Fort Erie Museum Services celebrates Indigenous History Month

Fort Erie Museum Services is inviting the public to explore Indigenous History Month through ‘Mewinzha: A Journey Back in Time’.

This exhibition, located at 100 Queen Street in the lobby of the Public Bridge Authority, is open Monday through Friday from 8 a.m. to 4 p.m.

Credit: Buffalo and Fort Erie Public Bridge Authority

The gallery is a collaborative effort between the Fort Erie Native Friendship Centre, Archaeological Services Inc., the Public Bridge Authority, and the Town’s Museum Services. It honours the Indigenous people who lived, traded, and developed a flint-knapping industry in the area.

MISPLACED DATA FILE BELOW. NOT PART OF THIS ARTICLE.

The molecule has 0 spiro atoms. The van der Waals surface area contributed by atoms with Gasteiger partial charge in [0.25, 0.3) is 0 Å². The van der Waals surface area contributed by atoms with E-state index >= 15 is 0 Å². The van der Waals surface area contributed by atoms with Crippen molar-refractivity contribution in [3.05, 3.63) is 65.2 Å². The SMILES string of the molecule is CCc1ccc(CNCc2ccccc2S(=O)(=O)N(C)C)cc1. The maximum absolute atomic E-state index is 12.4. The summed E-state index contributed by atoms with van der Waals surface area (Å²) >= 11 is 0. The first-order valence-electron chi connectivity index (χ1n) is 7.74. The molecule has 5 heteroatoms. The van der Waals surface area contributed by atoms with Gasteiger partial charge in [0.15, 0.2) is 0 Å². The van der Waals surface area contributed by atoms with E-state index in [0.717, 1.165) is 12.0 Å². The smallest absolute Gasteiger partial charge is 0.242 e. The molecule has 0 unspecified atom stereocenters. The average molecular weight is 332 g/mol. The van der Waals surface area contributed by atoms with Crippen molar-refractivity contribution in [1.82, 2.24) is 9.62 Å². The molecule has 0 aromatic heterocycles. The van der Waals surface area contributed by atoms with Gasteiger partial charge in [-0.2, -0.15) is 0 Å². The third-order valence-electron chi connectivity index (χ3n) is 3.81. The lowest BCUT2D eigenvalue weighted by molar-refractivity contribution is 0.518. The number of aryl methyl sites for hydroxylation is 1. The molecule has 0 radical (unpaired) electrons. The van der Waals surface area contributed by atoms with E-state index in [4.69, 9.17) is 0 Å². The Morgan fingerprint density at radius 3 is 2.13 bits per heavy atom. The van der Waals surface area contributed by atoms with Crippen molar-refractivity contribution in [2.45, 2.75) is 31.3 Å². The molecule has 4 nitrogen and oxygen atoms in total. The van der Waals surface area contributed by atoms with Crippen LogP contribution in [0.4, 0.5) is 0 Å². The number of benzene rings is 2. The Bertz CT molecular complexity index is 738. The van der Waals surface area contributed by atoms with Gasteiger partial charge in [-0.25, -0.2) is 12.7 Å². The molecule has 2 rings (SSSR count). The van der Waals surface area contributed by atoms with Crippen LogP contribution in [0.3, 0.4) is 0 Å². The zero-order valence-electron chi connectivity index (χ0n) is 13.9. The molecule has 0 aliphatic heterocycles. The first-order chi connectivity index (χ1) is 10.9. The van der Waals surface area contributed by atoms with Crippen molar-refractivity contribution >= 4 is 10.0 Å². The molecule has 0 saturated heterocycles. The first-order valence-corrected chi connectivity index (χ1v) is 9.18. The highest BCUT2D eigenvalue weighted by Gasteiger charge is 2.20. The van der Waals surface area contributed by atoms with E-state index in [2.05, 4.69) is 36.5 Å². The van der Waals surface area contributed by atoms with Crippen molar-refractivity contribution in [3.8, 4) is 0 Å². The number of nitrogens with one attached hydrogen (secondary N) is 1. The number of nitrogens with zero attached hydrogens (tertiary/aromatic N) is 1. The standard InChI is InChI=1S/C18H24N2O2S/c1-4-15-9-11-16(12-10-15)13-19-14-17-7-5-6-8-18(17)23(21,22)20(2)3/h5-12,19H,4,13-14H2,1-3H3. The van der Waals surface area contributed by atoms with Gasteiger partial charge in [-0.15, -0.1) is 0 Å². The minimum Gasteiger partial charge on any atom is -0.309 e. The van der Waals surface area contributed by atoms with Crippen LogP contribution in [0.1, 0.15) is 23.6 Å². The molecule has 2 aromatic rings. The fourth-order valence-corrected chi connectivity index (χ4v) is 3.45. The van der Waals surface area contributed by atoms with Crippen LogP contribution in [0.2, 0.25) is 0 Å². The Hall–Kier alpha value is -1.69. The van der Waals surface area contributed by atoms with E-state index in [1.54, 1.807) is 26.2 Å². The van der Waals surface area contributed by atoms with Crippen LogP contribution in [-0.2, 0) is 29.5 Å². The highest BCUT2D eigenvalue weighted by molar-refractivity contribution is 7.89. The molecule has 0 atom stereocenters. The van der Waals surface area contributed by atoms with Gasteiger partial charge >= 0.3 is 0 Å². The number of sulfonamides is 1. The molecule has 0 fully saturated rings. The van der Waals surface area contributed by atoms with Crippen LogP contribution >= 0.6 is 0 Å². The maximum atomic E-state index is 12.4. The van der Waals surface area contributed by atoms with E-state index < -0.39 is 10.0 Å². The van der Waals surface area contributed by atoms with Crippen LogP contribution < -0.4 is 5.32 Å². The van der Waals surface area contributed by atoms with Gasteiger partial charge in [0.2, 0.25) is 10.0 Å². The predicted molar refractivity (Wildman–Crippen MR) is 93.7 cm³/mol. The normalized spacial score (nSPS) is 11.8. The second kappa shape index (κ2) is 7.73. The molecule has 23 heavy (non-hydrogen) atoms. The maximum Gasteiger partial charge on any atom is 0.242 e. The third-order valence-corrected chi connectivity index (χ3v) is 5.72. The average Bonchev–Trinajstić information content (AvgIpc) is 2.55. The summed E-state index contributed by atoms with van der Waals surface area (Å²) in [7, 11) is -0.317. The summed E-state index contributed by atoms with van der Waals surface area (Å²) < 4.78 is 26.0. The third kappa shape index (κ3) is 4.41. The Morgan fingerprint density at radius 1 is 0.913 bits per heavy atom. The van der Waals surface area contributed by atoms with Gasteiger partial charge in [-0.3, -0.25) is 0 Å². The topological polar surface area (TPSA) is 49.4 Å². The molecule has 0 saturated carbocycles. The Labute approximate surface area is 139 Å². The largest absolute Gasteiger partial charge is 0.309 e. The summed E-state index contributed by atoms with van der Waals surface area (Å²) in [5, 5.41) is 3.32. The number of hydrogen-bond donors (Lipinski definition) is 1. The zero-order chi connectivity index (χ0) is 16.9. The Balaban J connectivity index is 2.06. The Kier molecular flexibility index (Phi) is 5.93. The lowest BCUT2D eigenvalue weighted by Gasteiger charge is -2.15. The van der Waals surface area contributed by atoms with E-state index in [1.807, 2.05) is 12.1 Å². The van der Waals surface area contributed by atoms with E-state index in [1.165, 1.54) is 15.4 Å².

The word ‘Mewinzha’ means ‘a long time ago’ and reflects the ancient roots of the artifacts on display; Fort Erie’s rich Indigenous history spans more than 13,000 years.

Visitors to the gallery will find tools and weapons dating back 11,000 years alongside contemporary Indigenous artwork. Highlights include Genesee spear heads, Meadowood cache blades, Lamoka points, and Iroquoian triangular points.

The exhibit also showcases a recreation of a 4,000-year-old dog burial, various ancient artifacts, and items like glass trade beads, copper beads, and effigy pipes, mostly uncovered during excavations at the Peace Bridge site.

The gallery is part of the larger exhibit space in the Peace Bridge administration building, which also features ‘The Bridge that Peace Built’, which chronicles the history of the Peace Bridge through hundreds of photographs.

This exhibit was developed by Fort Erie Museum Services in collaboration with the Buffalo and Erie County Historical Society.

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